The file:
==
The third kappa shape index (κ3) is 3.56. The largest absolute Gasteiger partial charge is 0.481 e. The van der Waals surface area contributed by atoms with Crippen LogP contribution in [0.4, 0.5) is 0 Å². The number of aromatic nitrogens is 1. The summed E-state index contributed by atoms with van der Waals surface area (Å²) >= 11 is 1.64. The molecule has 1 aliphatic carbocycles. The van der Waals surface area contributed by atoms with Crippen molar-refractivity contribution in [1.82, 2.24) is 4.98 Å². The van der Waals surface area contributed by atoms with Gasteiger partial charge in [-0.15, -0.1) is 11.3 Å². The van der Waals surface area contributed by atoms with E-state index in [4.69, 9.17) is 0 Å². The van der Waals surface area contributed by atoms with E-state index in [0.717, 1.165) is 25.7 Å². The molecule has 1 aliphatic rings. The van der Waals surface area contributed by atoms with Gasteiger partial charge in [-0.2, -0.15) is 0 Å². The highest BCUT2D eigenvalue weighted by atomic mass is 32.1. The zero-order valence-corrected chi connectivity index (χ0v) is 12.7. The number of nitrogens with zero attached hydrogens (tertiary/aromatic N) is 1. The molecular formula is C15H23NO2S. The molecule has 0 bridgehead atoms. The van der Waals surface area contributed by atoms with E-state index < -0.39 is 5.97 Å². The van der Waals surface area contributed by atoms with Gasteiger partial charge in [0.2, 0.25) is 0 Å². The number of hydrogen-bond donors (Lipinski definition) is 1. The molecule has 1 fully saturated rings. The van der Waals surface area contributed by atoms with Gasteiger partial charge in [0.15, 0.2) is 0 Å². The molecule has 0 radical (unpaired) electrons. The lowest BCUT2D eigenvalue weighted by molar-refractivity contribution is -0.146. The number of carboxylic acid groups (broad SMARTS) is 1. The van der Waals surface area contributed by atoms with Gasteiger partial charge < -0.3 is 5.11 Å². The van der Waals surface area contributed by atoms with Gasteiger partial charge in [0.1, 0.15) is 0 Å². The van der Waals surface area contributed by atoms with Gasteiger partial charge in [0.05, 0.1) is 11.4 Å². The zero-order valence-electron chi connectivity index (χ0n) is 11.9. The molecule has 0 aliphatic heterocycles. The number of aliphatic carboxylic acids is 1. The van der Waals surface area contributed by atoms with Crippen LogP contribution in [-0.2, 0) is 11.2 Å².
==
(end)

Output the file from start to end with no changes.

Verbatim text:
The third kappa shape index (κ3) is 3.56. The largest absolute Gasteiger partial charge is 0.481 e. The van der Waals surface area contributed by atoms with Crippen LogP contribution in [0.4, 0.5) is 0 Å². The number of aromatic nitrogens is 1. The summed E-state index contributed by atoms with van der Waals surface area (Å²) >= 11 is 1.64. The molecule has 1 aliphatic carbocycles. The van der Waals surface area contributed by atoms with Crippen molar-refractivity contribution in [1.82, 2.24) is 4.98 Å². The van der Waals surface area contributed by atoms with Gasteiger partial charge in [-0.15, -0.1) is 11.3 Å². The van der Waals surface area contributed by atoms with E-state index in [4.69, 9.17) is 0 Å². The van der Waals surface area contributed by atoms with E-state index in [0.717, 1.165) is 25.7 Å². The molecule has 1 aliphatic rings. The van der Waals surface area contributed by atoms with Gasteiger partial charge in [-0.2, -0.15) is 0 Å². The highest BCUT2D eigenvalue weighted by atomic mass is 32.1. The zero-order valence-corrected chi connectivity index (χ0v) is 12.7. The number of nitrogens with zero attached hydrogens (tertiary/aromatic N) is 1. The molecular formula is C15H23NO2S. The molecule has 0 bridgehead atoms. The van der Waals surface area contributed by atoms with E-state index < -0.39 is 5.97 Å². The van der Waals surface area contributed by atoms with Gasteiger partial charge in [0.2, 0.25) is 0 Å². The number of hydrogen-bond donors (Lipinski definition) is 1. The molecule has 1 fully saturated rings. The van der Waals surface area contributed by atoms with Gasteiger partial charge in [0.15, 0.2) is 0 Å². The molecule has 0 radical (unpaired) electrons. The lowest BCUT2D eigenvalue weighted by molar-refractivity contribution is -0.146. The number of carboxylic acid groups (broad SMARTS) is 1. The van der Waals surface area contributed by atoms with Gasteiger partial charge < -0.3 is 5.11 Å². The van der Waals surface area contributed by atoms with Gasteiger partial charge in [0.1, 0.15) is 0 Å². The van der Waals surface area contributed by atoms with Gasteiger partial charge in [0.05, 0.1) is 11.4 Å². The zero-order valence-electron chi connectivity index (χ0n) is 11.9. The molecule has 0 aliphatic heterocycles. The number of aliphatic carboxylic acids is 1. The van der Waals surface area contributed by atoms with Crippen LogP contribution in [-0.2, 0) is 11.2 Å².